that his case was pending at the time that Blakely
was decided. The general rule is
that Blakely, as a new rule of
constitutional criminal procedure, is retroactively applicable to cases pending
on direct review at the time Blakely
was released, but not to cases then on collateral review or later challenged on
collateral review. State v. Houston, 702 N.W.2d 268, 273
2005). The supreme court in Losh held that a challenge to a sentence
that is made in a probation-revocation appeal is not “direct review” for
purposes of the retroactivity of Blakely. 721 N.W.2d at 894-95.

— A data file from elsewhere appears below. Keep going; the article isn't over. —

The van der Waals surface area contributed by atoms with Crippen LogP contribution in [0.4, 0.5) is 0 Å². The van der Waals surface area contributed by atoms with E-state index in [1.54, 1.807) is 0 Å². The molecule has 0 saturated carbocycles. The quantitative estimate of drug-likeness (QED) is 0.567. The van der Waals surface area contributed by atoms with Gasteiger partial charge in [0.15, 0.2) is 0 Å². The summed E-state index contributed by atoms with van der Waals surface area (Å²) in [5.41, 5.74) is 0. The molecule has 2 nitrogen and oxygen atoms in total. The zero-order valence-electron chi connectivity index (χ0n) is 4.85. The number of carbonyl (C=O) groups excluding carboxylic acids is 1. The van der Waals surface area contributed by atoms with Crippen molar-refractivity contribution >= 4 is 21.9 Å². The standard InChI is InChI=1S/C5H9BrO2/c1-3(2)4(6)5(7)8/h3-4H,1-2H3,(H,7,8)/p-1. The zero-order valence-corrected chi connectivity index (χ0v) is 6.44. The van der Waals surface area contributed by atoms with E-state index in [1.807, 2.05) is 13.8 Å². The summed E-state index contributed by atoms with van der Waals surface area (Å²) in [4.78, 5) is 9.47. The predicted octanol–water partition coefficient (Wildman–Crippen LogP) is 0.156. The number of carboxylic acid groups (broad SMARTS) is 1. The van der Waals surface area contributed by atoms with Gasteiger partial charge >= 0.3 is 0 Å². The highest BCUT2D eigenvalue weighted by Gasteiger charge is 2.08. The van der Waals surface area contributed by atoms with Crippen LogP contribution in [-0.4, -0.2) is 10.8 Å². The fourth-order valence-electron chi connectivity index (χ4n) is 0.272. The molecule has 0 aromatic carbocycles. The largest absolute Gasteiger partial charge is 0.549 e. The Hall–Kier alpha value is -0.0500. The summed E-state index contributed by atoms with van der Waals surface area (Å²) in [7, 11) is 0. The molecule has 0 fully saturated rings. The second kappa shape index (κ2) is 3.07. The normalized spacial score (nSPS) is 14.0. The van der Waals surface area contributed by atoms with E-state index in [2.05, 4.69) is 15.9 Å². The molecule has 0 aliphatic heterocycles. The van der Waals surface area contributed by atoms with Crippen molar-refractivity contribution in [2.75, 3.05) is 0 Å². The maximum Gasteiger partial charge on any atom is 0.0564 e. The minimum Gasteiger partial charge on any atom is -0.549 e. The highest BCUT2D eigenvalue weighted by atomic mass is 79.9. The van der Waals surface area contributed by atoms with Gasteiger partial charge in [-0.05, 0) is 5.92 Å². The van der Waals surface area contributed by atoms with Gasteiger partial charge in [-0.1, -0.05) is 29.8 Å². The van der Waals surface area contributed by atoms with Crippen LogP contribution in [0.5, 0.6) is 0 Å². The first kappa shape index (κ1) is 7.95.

also note the bright-line rule set
forth by the Supreme Court in Teague v. Lane,
drawing the line for retroactivity purposes when the right to direct review
expires or is exhausted, precisely to avoid inconsistent results. See 489
U.S. 288, 302, 109 S. Ct. 1060, 1071 (1989) (noting that the previous
standard led to inconsistent results). Lyons’s appeal waiver, although
it presents a reason why he would not have challenged his sentence duration on
direct review, is not sufficient to justify deviation from the bright-line rule
for a Blakely analysis.
argues that this case is more like State
v. Beaty, 696 N.W.2d 406, 412-13 (Minn. App. 2005), in which we held that a
defendant who received a stay of imposition, and, therefore, had no sentence
duration to challenge, could raise a Blakely
claim in a probation-revocation appeal, since his first opportunity to appeal did
not occur until the stay of imposition was vacated.